I caught the eye of one of the cooks and raised the flowers I was holding. “I’m supposed to give these to the house mistress.”
The cook pointed with the knife she was holding, indicating a door across the room. “Through there.”
I crossed the room, dodging servants carrying steaming pots and silver trays laden with dishes before pushing the door open with my shoulder.
The house mistress looked up from where she seemed to be scolding a lad. “Mr. Gavin. Very good. Bring them here.”
I handed over the bundle when she reached for them. She set them in a vase, already filled with water, and fussed with their position.
“Will that be all, Missus?”
She made another adjustment before answering. “Now you can just take them up,” she said, thrusting the vase into my hands.
“You wish me to go above stairs?”
“Of course. Joseph always does, you know. Likes to deliver them himself.”
But I wasn’t Joseph. “I’ve never been above stairs, Madame.”
“Oh. Well, follow me.” She brushed past and I had to rush after her. She led me up the steps and through the palace as I cast my eyes about, trying to keep track of where I was going, while at the same time trying to keep my eyes down out of respect.
She stopped at the bottom of another staircase. “Her room is just up there, third door on the right.” She turned around and I realized she meant to leave me to my own devices.
“Should I really be interrupting—”
“The princesses are busy with their studies, young man. You needn’t worry about that. Now, off you go. I trust you can find a suitable place for them, and be quick about it.”
“Yes, Madame,” I mumbled as she headed back to the kitchen. I forced my feet to move up the stairs, baffled that she had left me alone to find the bedchamber of one of the princesses.
I found the door and breathed a breath of courage as I pushed it open, hoping she had been right in assuming all the royal misses were busy with their studies. No one was inside and breathed a sigh of relief. Looking around, I noted the mantle over the fireplace, as well as a writing table, both good spots for the vase I carried. Though perhaps a less obvious spot would be better, maybe the little table beside the bed or the low one in front of the fireplace. How many tables did one princess need? I was turning slowly, taking in the entire room when the door burst open. Ella’s hair flew out around her as she spun to close the door, then leaned against it, as if she were relieved to have arrived.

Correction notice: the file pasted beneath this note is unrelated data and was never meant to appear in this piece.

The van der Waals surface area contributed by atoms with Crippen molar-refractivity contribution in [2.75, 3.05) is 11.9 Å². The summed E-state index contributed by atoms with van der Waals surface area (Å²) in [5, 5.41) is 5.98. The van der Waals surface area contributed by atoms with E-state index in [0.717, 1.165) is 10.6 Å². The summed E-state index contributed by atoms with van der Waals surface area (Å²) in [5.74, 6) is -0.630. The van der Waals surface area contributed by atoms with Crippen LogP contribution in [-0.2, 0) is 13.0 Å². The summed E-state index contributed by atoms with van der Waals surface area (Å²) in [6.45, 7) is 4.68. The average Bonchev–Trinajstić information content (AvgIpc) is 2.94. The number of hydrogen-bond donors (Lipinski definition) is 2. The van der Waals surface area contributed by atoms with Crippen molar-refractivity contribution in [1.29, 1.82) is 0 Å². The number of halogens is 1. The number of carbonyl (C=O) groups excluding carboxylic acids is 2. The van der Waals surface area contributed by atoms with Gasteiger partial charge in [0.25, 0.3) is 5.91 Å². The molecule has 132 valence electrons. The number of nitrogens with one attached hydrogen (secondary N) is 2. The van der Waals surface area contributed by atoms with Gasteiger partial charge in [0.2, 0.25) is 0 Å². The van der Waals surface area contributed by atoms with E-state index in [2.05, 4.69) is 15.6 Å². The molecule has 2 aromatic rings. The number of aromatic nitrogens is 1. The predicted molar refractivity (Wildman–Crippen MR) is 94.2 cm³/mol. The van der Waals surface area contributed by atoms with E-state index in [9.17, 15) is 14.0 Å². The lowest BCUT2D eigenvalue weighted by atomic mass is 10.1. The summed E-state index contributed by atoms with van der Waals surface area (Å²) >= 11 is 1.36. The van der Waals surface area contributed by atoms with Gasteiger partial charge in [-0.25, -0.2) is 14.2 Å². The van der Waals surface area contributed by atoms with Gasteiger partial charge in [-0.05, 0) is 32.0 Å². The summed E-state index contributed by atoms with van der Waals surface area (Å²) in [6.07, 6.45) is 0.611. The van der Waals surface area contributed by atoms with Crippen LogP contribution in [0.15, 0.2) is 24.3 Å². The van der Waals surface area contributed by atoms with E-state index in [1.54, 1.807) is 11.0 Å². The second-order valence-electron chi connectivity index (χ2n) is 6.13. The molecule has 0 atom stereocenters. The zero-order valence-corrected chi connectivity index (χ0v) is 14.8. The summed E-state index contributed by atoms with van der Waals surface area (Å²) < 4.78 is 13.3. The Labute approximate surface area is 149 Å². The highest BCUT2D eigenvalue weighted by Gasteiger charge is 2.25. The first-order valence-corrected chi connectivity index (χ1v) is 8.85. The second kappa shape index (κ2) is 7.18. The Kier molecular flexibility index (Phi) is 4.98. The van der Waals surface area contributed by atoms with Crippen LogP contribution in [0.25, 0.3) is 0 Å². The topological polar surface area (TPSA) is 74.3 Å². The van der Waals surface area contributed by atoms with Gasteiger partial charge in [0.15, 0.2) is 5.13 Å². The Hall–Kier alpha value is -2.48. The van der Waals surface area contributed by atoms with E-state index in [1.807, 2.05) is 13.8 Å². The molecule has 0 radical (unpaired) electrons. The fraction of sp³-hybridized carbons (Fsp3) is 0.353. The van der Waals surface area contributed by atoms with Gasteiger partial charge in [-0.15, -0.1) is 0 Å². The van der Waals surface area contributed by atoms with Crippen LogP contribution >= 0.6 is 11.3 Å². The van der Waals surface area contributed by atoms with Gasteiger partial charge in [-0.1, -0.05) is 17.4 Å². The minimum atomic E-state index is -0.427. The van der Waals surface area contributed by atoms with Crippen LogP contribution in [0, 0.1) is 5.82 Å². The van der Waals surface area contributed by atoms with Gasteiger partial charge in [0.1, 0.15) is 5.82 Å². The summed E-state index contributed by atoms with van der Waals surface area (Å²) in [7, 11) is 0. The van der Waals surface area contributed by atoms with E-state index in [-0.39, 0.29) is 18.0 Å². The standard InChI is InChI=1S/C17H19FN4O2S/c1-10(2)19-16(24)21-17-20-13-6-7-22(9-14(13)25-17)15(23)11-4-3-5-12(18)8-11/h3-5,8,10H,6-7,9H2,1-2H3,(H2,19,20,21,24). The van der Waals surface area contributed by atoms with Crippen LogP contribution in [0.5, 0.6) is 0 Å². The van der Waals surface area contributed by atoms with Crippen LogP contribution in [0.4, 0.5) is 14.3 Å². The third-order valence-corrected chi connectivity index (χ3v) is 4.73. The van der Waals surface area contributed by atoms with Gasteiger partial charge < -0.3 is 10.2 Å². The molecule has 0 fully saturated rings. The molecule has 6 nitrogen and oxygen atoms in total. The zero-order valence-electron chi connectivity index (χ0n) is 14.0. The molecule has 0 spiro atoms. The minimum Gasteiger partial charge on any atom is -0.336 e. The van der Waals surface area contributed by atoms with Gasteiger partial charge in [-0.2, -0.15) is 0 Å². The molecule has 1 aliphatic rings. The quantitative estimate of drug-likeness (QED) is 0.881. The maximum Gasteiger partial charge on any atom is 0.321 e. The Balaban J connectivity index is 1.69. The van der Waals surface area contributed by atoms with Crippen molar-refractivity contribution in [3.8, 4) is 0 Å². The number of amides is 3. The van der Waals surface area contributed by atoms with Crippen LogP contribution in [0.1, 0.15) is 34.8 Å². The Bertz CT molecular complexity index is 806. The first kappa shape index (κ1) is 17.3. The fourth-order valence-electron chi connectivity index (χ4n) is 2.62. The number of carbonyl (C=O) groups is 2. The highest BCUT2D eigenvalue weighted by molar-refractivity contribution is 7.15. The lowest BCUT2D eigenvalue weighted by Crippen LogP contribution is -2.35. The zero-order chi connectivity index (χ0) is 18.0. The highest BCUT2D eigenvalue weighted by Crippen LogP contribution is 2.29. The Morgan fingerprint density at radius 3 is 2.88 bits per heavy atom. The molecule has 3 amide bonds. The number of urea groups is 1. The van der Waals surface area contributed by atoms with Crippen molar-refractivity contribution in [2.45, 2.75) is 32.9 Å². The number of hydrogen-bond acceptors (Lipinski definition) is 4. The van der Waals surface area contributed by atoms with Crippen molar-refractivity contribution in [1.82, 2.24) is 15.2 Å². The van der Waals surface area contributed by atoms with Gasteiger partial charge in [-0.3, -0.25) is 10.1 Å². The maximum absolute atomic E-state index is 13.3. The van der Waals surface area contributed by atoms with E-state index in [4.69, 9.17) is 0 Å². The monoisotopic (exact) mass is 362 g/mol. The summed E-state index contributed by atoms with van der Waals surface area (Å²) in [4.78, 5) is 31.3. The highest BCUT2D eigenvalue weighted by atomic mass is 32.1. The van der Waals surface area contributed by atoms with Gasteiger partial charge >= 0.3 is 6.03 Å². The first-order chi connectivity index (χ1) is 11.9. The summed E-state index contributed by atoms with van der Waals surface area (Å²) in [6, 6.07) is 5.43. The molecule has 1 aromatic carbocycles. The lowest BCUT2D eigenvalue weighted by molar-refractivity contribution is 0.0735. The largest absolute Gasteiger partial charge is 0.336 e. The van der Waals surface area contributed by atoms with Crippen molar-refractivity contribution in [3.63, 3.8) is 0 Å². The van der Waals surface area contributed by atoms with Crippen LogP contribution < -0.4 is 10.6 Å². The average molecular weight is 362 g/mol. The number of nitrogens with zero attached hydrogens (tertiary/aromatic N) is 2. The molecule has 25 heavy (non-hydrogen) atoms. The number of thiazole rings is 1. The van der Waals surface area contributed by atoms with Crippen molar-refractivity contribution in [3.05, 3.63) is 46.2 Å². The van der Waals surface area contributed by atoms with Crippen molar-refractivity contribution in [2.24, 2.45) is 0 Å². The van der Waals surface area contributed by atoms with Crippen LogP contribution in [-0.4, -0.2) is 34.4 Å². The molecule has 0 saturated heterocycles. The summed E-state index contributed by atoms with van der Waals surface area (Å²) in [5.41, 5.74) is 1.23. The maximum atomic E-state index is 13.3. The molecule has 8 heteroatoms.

I was not relieved. She wasn’t supposed to be here. The house mistress had said she wouldn’t be here. This was bad, very bad. I couldn’t be here with her. It was inappropriate and wrong, and her hair was down. Why was her hair down?
She pushed away from the door and walked toward her dressing table without seeing me. The clink of hair pins scattering across the table’s surface reached my ears as she thrust both hands into her hair and shook it. I swallowed, unable to speak as the image of her wheat-colored hair held me transfixed. After she was finished brandishing her hair at me, she tossed it over her shoulder and then looked up into the mirror before her. That’s when she saw me.